Since Thanksgiving is the time for giving thanks, it was very predictable that I saw quite a few articles and posts about the importance of expressing gratitude.
One author talked about the benefits of doing a “gratitude journal”, and how it made him connect better to all the wonderful people, places, and things he had experienced.
Another article contained this very interesting summary of the benefits of gratitude, by Dr. P. Murali Doraiswamy, head of the division of biologic psychology at Duke University Medical Center:
If [thankfulness] were a drug, it would be the world’s best-selling product with a health maintenance indication for every major organ system.
As Dr. Doraiswamy explains, studies have shown how the expression of gratitude leads to measurable effects on multiple body and brain systems.
- Mood neurotransmitters (serotonin, norepinephrine)
- Reproductive hormones (testosterone)
- Social bonding hormones (oxytocin)
- Cognitive and pleasure related neurotransmitters (dopamine)
- Inflammatory and immune systems (cytokines)
- Stress hormones (cortisol)
- Cardiac and EEG rhythms
- Blood pressure, and
- Blood sugar
I would say those are some pretty convincing benefits!
Wins and Gratitudes
Jeff Walker, a successful author and leadership blogger I follow, suggested that gratitude was so important that he committed himself to writing down 3 Wins each evening to reinforce not only what he had accomplished, but to keep him connected with a consistent sense of progress.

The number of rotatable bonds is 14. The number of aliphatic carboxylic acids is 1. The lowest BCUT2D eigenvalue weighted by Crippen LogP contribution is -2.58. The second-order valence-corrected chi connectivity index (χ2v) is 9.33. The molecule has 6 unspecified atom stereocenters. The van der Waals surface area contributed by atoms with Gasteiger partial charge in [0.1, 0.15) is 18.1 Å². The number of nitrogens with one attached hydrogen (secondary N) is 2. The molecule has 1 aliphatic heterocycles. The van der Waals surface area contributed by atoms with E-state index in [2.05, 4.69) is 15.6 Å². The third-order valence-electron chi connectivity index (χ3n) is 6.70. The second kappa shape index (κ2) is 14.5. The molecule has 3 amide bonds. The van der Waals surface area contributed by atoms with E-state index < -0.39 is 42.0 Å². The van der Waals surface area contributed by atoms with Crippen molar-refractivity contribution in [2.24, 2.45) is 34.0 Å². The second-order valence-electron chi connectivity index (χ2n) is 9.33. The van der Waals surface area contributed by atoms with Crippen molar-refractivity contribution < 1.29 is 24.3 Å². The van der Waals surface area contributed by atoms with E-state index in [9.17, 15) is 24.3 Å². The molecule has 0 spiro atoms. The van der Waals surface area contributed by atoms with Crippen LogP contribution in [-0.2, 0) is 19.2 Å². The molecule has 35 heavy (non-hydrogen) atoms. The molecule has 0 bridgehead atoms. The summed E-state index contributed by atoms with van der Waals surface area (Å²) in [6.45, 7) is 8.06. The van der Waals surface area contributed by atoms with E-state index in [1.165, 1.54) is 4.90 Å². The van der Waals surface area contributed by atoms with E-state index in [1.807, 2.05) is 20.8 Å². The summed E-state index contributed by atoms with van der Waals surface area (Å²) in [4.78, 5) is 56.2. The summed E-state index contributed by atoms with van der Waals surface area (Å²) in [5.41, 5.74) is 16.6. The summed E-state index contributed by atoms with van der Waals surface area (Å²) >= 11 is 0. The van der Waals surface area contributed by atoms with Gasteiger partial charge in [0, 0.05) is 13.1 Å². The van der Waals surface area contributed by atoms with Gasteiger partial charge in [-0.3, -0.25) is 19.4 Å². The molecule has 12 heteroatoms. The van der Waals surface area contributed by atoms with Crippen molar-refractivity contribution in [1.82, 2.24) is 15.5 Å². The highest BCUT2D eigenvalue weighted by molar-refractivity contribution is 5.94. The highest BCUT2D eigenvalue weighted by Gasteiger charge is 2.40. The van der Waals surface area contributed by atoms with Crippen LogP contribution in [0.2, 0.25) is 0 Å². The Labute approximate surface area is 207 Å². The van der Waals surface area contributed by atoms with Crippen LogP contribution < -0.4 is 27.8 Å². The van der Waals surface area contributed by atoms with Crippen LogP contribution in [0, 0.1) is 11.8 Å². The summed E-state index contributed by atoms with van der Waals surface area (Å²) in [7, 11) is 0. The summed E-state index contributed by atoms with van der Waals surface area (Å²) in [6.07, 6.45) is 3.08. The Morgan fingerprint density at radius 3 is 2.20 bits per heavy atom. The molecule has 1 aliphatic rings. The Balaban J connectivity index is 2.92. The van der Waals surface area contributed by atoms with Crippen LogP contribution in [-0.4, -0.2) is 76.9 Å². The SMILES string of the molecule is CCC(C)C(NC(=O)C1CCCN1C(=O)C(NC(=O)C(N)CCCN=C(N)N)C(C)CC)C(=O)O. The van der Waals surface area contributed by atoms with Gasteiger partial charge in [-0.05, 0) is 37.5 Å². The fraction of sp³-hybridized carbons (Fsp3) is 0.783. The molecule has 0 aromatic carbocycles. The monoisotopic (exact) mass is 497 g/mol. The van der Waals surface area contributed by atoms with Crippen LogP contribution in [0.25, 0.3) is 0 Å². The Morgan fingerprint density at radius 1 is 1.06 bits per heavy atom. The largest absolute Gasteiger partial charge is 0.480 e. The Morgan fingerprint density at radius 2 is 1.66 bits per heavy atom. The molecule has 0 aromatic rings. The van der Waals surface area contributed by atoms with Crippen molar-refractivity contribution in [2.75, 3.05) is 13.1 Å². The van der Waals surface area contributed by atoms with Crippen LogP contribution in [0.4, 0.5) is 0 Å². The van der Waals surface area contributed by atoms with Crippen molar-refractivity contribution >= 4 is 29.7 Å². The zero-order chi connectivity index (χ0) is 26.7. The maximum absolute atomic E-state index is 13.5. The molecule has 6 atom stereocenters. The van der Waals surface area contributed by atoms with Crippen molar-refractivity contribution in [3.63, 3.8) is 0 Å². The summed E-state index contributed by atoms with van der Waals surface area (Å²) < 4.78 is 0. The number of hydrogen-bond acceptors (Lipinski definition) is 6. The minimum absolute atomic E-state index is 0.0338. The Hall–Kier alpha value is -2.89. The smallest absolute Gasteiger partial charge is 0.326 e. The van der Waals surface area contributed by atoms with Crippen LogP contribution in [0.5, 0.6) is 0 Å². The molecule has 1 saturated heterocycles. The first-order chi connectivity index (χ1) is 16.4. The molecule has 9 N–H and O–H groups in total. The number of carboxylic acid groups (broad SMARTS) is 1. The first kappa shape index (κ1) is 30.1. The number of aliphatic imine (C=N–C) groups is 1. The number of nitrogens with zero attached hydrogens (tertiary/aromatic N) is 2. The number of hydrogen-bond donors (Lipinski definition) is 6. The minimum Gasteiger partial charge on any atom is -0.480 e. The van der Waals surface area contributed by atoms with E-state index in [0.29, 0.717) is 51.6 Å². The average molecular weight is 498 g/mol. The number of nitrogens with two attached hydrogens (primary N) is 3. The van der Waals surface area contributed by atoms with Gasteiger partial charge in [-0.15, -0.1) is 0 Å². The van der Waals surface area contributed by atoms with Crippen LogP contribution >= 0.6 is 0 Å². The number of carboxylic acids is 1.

He suggested making this a habit by trying to do it every night, or the next morning if you missed, for 21 days to try and make it stick.
Jeff indicated that he expanded this technique to include 3 Gratitudes as well.
Given the benefits that Dr. Doraiswamy mentioned, we should be motivated to at least try this.
Gratitude and Resilience
On Thanksgiving, Michael Hyatt, who publishes a very interesting leadership blog, published a post entitled Why Giving Thanks Gives You an Edge.
In this post, Hyatt states that:
Positive emotions like gratitude help us become more resilient.
He tied the concept of resilience to being thankful with the following 3 points:
- Gratitude keeps us hopeful. Gratitude keeps us positive, optimistic, and able to keep coming back for more when life throws obstacles in our way.
- Gratitude reminds us that we have agency. Gratitude involves giving thanks for what we couldn’t manage on our own. By agency, he means that if we had not engaged in an activity or taken certain steps, nothing would have happened.
- Gratitude expands our possible responses. Gratitude moves us into a place of abundance—a place where we’re more resourceful, creative, generous, optimistic, and kind. We build upon the positive experience that we are grateful for and it helps us see further options.
Those are all some very interesting and compelling reasons for us to reflect on all that we should be thankful for.
I think each of these folks is also saying that this should not be something we do on just the last Thursday in November each year or weekly in your house of worship.